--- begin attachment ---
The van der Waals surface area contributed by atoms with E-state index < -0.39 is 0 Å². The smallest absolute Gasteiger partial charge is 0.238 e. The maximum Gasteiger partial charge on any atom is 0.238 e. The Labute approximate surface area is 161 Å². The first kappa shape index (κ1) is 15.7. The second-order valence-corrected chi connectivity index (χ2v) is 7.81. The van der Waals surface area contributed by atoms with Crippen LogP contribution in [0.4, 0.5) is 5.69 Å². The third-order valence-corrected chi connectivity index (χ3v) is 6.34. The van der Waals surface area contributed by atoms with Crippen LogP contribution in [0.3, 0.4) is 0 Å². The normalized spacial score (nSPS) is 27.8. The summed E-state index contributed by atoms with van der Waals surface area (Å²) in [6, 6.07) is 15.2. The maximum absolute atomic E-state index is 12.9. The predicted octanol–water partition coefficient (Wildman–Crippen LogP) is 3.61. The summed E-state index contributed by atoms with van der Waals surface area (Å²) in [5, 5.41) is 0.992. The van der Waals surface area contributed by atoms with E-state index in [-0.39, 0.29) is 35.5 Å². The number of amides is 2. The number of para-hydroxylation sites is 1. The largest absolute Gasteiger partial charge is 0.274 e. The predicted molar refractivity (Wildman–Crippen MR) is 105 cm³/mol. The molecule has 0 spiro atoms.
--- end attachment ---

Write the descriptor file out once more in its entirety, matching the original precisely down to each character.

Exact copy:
The van der Waals surface area contributed by atoms with E-state index < -0.39 is 0 Å². The smallest absolute Gasteiger partial charge is 0.238 e. The maximum Gasteiger partial charge on any atom is 0.238 e. The Labute approximate surface area is 161 Å². The first kappa shape index (κ1) is 15.7. The second-order valence-corrected chi connectivity index (χ2v) is 7.81. The van der Waals surface area contributed by atoms with Crippen LogP contribution in [0.4, 0.5) is 5.69 Å². The third-order valence-corrected chi connectivity index (χ3v) is 6.34. The van der Waals surface area contributed by atoms with Crippen LogP contribution in [0.3, 0.4) is 0 Å². The normalized spacial score (nSPS) is 27.8. The summed E-state index contributed by atoms with van der Waals surface area (Å²) in [6, 6.07) is 15.2. The maximum absolute atomic E-state index is 12.9. The predicted octanol–water partition coefficient (Wildman–Crippen LogP) is 3.61. The summed E-state index contributed by atoms with van der Waals surface area (Å²) in [5, 5.41) is 0.992. The van der Waals surface area contributed by atoms with E-state index in [-0.39, 0.29) is 35.5 Å². The number of amides is 2. The number of para-hydroxylation sites is 1. The largest absolute Gasteiger partial charge is 0.274 e. The predicted molar refractivity (Wildman–Crippen MR) is 105 cm³/mol. The molecule has 0 spiro atoms.